Wellness Department looks to address student concerns with sex ed

But that’s no easy feat when the topic of sex in schools has become a lighting rod

Wellness Department feels pressure from all sides to modify sex ed.

Connor Boyle

Wellness Department feels pressure from all sides to modify sex ed.

Connor Boyle, Staff Writer

High schoolers don’t like sex ed – and, among LFHS students, there seems to be three major concerns: an abstinence-heavy curriculum, no defined definition of consent, and minimal discussion of LGBTQ+ sex.

A common part of sex ed here, and across the country, is a focus on abstinence – but that isn’t readily accepted as a good thing. There is evidence that abstinence education doesn’t work.

“We’re taught that abstinence is the answer,” said junior Angela Karr “and that it’s the end all be all, when most of us know that is not the end all be all, and most of us know that is not going to be our choice.”

Roughly 55% of minors, according to the CDC, have had sexual intercourse. And the problem doesn’t even seem to be that abstinence is not followed – it’s what the curriculum leaves out.

“I don’t think that it should be taught as the only way that you should live your life,” said junior Fox Duelli. “It should be presented as an option, but so should using contraceptives.”

Junior Emily Updike said it’s “important to know that you have options and that you can be safe and still be sexually active. If people knew that there were options, and knew where to get them, everything would just be safer.”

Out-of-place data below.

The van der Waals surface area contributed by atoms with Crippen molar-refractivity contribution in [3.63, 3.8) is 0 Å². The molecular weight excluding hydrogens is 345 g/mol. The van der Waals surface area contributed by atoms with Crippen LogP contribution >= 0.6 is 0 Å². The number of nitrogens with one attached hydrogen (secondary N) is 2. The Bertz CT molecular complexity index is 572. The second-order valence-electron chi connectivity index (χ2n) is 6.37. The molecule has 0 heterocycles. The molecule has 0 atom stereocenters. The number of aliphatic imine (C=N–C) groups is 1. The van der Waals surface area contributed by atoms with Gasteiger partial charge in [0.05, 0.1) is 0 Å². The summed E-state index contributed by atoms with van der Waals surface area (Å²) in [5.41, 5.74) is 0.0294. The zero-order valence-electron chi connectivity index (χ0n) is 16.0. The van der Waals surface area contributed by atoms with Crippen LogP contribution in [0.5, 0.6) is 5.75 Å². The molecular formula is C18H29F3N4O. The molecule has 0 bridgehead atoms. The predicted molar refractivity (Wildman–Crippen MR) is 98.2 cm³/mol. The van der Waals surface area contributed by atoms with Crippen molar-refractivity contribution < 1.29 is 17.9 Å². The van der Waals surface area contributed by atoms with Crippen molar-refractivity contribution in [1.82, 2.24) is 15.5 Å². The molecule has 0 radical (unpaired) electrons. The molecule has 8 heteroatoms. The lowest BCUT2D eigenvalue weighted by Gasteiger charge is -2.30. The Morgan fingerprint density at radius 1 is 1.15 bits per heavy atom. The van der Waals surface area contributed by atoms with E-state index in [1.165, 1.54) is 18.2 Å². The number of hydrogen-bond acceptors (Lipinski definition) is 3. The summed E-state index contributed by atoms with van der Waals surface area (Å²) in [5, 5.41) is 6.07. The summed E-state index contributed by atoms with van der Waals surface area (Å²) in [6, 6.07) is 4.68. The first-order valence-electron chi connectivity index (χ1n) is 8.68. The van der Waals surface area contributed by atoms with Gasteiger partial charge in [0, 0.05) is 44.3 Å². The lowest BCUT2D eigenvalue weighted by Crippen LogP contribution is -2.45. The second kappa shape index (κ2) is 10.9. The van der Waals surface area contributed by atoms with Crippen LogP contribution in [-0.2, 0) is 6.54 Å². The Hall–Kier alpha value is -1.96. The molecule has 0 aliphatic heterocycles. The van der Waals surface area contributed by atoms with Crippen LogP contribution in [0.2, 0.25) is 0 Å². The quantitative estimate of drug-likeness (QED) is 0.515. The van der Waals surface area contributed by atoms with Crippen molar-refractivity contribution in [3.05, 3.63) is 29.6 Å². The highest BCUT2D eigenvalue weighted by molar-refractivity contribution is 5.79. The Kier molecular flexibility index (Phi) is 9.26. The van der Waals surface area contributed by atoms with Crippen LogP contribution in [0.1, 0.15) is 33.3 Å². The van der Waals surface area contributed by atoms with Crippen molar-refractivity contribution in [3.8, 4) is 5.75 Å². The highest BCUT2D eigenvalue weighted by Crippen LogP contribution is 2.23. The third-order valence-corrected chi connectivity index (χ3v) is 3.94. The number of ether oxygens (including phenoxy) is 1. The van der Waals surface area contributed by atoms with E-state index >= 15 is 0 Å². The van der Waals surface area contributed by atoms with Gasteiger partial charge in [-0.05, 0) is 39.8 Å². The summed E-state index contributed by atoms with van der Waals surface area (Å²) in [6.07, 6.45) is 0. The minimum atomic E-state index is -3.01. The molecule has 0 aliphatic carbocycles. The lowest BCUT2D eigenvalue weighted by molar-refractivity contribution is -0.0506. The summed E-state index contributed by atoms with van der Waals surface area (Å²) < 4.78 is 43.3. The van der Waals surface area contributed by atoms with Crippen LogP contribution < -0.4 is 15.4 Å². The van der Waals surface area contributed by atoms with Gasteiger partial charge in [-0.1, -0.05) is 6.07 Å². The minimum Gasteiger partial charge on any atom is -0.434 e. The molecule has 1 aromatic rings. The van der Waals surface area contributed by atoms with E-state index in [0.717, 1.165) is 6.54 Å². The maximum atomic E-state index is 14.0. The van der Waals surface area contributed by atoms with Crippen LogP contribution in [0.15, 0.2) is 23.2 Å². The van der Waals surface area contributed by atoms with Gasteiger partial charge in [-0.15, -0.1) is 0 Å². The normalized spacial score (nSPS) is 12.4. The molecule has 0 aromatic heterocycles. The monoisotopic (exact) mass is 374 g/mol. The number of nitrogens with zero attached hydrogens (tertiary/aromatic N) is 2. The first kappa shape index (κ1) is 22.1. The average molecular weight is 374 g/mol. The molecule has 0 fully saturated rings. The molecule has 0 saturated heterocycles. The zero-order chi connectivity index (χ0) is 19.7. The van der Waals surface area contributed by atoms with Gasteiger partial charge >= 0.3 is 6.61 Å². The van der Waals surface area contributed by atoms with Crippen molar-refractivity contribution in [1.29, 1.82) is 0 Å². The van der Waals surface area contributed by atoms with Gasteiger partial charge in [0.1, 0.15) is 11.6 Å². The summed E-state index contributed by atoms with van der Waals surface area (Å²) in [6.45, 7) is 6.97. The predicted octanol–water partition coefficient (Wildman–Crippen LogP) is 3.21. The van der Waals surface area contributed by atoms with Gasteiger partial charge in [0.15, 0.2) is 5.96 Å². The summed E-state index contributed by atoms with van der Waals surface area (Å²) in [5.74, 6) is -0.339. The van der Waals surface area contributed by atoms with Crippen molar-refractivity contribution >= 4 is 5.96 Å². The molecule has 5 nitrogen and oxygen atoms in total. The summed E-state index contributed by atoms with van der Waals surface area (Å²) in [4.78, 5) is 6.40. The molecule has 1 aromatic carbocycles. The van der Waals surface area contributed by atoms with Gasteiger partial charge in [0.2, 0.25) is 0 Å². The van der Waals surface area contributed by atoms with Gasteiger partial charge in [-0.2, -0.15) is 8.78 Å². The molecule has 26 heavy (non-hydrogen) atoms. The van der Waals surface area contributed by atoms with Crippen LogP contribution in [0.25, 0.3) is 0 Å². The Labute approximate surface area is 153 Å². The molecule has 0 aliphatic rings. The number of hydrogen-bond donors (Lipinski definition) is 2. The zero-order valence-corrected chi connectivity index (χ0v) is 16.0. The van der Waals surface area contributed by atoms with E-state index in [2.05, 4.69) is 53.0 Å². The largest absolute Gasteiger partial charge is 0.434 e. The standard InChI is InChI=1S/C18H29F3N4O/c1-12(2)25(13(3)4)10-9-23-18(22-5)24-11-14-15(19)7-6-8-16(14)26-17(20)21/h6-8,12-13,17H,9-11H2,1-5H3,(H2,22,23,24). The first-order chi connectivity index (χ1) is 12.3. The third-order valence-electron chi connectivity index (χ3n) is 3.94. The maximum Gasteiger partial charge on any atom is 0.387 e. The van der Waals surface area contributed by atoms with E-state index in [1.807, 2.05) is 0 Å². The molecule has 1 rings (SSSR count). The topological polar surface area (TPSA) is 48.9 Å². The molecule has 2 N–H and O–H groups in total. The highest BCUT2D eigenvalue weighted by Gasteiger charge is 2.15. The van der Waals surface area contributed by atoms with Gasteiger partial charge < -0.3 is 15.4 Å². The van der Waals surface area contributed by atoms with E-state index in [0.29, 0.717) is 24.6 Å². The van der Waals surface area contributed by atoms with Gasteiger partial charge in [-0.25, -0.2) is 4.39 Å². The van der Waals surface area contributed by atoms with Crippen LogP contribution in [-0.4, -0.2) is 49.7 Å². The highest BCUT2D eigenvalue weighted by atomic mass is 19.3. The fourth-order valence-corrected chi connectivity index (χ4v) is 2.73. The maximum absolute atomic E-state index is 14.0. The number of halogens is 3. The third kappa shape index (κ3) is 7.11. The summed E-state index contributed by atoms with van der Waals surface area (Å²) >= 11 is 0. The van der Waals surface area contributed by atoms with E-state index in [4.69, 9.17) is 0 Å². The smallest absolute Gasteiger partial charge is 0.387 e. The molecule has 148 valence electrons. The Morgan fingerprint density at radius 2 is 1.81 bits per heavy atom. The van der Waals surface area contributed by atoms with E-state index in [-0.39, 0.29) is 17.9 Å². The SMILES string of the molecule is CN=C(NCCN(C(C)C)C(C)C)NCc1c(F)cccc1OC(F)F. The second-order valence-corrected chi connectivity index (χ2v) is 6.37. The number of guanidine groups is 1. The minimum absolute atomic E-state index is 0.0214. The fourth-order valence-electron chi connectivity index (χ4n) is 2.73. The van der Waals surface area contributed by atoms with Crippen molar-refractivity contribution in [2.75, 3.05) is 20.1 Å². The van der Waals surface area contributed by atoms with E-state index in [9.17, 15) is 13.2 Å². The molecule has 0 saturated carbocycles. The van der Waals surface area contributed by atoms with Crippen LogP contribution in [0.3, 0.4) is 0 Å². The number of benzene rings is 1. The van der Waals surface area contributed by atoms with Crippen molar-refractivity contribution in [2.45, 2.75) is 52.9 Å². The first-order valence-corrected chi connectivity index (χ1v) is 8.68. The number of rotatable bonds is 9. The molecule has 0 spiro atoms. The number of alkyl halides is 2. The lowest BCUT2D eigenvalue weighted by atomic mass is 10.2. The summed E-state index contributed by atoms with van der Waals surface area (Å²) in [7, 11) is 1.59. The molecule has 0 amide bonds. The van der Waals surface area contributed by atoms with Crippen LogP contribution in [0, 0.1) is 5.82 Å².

Freshman Nora Sharman, who recently completed her sex ed unit, remembers the abstinence-above-all mindset.

“They had us fill out a note sheet with the probability you were going to get pregnant or get an STD with different contraceptives,” she said. It left her feeling like they almost discouraging the use of contraceptives.

There are certain people that don’t want it to change, and there are other people that want it to change faster, or more. That’s the hard part of being a teacher.”

— Wellness Department Director Michael Mizwicki.

An abstinence-focused curriculum appears to leave groups of people out as well.

“The whole issue with the abstinence thing is that it is so demeaning to survivors of sexual violence or sexual assault,” said Karr. “I don’t find it fair.”

According to the CDC, nearly 11% of high school students have reported sexual violence, “so there is no way that there are no kids sitting in the classroom who haven’t been affected,” said Karr.

“We read these passages in health class about all these people that saved themselves. How does a girl or boy feel reading this, who was sexually attacked and got that ripped out of their hands, and got that ripped out of their bodies, feel? It’s demeaning and it’s not fair.”

“It’s a very political thing now”

Changing the curriculum to make everyone happy is not easy, said Wellness Department Director Michael Mizwicki.

“It’s one of those subjects where it’s really hard to cover everything in the detail that we want,” he said.

There is also a rigid curriculum required for Wellness for Life, the class in which sex ed is taught. “So as much as we’d like to talk about everything in very particular detail, at some point, you have to get all this in to comply with the national standards, the state standards, as well as the other individualized laws,” said Mizwicki.

“ It would be great if you could walk in the class, and say, ‘Hey, what does everyone want to know?’ But with such a tight timeline, it’s really hard to do that in this class.”

Another issue with sex ed is that “it’s a very political thing now,” said Mizwicki. Politicians, educators, and families nationwide are discussing – and litigating – about what sex ed should look like in schools.

“In the span of the same day, I received phone calls from parents saying we should teach a certain topic more, and on that same day, I received calls from parents saying that we should not teach the same topic at all,” Mizwicki said.

While some people want more change, “the standards have come a long way” in the last two decades, said Mizwicki.